Prior to the tour of Quadrophenia (a story that looked back on the Mod culture of London in the 60’s) Townsend said at a news conference “I can still remember that feeling of struggling to fit in, something that happened to me when I was even younger, around fourteen, and everyone around me seemed to have got their lives on track. This is such a universal experience for young people that it has stood the test of time,” reflecting back to his writing of the songs in 1972. This was well represented as the show started with a sold out crowd waiting to see the legends bring them back in time as the images of a Mod Era and early Who clips shone on the back screens. Townsend with a red Strat, went right into “Can you see the Real Me” and offered the cheering fans a few trade mark windmill motions as Daltry stepped up to his microphone. Although Quadrophenia is a young man’s album to sing, the 68-year-slightly stockier Adonis still gave it his best shot and a few half-hearted attempts of microphone swinging with the golden locks now showing shades of gray.

From the first notes of the instrumental “I am the Sea” to the last beat the classic “Love  Reign o’er Me”, Who fans of all ages were really seeing a Who Concert not an reenactment but a real Who Concert. Homage was paid to Entwhistle in a unique way of a booming bass solo during “5:15” and not to be forgotten Keith Moon in a similar way with “Bell Boy”. Townsend also on a book signing tour for “his autobiography “Who Am I” stole the limelight with his acoustic version of “I’m One” showing the odd smirks when lyrics of the past represented present times for the veteran rocker and his guitar.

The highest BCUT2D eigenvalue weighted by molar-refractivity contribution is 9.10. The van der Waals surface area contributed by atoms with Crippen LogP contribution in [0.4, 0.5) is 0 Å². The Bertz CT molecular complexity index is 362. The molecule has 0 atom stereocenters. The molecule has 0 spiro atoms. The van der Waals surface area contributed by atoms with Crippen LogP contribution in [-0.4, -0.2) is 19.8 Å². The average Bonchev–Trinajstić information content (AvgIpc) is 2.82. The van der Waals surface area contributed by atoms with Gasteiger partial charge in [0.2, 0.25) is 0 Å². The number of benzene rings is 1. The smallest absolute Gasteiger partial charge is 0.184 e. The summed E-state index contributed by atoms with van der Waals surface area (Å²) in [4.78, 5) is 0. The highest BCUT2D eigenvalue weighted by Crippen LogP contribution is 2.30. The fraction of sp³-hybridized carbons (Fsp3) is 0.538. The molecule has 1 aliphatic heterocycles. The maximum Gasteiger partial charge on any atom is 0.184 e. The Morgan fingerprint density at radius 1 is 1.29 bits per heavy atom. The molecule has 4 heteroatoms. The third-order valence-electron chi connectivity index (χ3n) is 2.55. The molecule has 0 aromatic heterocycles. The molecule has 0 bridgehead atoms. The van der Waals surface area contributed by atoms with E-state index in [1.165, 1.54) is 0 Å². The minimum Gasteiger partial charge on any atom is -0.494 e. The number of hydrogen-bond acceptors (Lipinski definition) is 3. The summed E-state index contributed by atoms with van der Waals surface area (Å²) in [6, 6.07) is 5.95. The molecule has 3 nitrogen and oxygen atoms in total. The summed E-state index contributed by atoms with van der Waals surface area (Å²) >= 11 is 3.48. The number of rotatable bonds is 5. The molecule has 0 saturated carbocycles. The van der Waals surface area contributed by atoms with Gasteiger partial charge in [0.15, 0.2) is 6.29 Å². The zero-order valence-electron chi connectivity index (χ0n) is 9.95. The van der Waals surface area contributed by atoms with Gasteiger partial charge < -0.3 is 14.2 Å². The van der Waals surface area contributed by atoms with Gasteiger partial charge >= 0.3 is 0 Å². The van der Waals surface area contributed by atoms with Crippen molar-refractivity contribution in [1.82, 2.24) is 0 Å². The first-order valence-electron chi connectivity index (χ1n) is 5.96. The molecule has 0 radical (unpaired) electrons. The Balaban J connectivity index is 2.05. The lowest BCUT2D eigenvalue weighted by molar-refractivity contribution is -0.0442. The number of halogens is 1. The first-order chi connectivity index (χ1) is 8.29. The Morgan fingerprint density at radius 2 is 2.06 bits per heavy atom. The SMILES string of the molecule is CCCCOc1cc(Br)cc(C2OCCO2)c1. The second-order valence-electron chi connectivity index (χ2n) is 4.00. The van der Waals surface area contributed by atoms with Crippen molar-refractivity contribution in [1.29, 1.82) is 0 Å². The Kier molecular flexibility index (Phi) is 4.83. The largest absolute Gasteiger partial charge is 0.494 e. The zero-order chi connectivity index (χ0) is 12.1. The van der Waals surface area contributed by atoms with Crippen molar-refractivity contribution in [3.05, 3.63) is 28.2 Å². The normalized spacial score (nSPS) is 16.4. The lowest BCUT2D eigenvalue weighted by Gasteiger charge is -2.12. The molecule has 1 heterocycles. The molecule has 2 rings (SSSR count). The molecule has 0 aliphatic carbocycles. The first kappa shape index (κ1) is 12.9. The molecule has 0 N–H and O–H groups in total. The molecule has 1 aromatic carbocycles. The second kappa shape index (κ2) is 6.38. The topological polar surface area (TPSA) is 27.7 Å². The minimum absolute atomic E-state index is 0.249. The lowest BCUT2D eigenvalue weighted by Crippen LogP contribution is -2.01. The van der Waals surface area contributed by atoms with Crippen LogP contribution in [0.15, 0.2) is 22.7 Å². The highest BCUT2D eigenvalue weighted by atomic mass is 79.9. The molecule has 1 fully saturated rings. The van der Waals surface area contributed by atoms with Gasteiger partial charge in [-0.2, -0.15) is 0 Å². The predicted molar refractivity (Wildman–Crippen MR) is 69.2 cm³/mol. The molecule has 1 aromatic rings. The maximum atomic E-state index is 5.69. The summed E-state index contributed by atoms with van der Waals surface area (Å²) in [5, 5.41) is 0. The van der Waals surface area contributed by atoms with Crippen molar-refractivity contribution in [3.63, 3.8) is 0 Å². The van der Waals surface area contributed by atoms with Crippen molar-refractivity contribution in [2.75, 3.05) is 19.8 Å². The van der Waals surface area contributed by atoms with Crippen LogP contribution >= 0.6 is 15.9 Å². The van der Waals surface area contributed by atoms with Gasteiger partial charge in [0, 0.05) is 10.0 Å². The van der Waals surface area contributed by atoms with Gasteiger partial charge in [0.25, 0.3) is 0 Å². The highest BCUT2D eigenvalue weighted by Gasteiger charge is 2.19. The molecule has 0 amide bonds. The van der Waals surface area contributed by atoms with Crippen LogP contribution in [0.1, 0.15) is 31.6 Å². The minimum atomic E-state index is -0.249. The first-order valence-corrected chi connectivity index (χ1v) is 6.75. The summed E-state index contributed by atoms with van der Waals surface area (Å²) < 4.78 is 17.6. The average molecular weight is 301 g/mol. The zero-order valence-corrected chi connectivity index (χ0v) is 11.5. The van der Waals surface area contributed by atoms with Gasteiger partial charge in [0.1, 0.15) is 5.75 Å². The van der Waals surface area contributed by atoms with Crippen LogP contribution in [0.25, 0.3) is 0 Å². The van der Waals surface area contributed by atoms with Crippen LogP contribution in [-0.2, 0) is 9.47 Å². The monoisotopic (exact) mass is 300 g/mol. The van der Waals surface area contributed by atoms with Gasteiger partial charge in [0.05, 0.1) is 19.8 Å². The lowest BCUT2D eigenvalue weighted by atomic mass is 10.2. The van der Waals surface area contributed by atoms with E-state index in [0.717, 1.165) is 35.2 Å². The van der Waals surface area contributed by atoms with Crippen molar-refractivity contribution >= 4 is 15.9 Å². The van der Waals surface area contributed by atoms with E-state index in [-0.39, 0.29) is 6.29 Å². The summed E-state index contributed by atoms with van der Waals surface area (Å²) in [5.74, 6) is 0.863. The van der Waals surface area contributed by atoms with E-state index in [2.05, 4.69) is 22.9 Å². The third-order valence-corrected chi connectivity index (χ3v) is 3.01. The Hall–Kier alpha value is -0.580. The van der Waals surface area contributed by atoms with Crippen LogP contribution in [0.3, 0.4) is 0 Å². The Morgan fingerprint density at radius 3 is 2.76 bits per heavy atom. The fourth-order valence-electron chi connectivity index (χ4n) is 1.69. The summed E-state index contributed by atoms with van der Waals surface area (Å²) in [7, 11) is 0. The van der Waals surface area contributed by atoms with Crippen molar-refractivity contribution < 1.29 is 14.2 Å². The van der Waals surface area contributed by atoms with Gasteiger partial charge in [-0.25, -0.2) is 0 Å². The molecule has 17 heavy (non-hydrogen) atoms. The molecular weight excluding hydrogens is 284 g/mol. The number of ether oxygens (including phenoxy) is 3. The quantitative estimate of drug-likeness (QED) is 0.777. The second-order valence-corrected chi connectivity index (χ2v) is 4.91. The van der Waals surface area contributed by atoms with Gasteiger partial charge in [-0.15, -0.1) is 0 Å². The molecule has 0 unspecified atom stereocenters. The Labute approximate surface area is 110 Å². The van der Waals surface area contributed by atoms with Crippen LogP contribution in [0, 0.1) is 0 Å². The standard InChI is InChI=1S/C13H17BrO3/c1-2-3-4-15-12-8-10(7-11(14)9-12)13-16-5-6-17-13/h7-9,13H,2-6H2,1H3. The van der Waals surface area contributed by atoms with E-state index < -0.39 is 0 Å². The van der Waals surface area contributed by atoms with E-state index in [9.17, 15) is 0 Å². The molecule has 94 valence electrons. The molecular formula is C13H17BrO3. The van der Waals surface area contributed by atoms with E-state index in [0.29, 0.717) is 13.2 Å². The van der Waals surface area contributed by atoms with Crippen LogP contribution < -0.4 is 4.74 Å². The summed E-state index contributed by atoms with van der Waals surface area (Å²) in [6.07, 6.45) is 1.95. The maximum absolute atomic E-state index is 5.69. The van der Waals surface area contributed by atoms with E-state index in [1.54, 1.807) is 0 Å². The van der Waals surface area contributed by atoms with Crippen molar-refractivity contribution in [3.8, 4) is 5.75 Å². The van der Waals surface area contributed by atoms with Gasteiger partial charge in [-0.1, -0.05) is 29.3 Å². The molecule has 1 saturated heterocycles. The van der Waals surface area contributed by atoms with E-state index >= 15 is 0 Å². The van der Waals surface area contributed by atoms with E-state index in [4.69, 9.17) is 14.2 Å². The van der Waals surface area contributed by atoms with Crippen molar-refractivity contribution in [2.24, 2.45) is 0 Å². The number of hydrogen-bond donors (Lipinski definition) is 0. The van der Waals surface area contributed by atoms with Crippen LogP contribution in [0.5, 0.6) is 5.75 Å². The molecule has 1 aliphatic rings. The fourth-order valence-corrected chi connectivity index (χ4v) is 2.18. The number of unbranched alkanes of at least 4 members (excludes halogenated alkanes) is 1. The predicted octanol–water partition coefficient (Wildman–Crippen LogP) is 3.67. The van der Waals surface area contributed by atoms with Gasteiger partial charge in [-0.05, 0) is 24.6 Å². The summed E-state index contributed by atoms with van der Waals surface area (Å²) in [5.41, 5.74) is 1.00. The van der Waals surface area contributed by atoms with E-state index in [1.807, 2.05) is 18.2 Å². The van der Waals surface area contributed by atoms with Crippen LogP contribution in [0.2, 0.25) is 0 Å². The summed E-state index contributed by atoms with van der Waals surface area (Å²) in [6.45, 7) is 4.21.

Daltry and TowshendDaltry The band played it all and if they missed a song you got more as the encore ended up being a the greatest hits of, from the the anthem-concert of Who Are You, Behind Blues Eyes, Pinball Wizard, Baba O’Riley and Won’t Get Fooled Again all of these were for the fans  a lot of whom were from those “teenage wasteland” days that now look back as if it was yesterday.

After the dust settled and you were some of the lucky ones to meet Townsend at the Indigo Book store, you would have seen a different, almost shy and humorous man as opposed to the guitar smashing voice of a generation. This highly anticipated autobiography of a London Mod that wanted to be an artist or a journalist and call his band “the hair?” is a must for Rock ‘n’ Roll lovers and up there with Keith Richards own autobiography which by the way Townsend stole the windmill motion from Richards own stage antics. The 2 seem to have a lot of parallels plaguing the generations of musicians of those days with multiple near death experiences from alcohol to drug overdoses. Townsend and the band have been banned from Holiday Inns even in Montreal and Townsend has been embroiled in Tabloid scandals over the years and now has a chance to explain it all as, he tells his own story.

It is describe on the website as ‘a chronicle of a difficult childhood, ambition, controversy, relentless perfectionism, rock ‘n’ roll excess, emotional and spiritual turmoil, and ultimate redemption, this is not just a genuine rock classic but a testament to the integrity and stature of a true artist of our times.” The greatest rock story never told.

This is a great band and a man with a great story, Townsend, The Who and the fans of Toronto will be doing it all over again soon with added tour dates next year. Buy the CD’s and get the book as it is well worth reading or a gift to someone that could not be there to live the experience.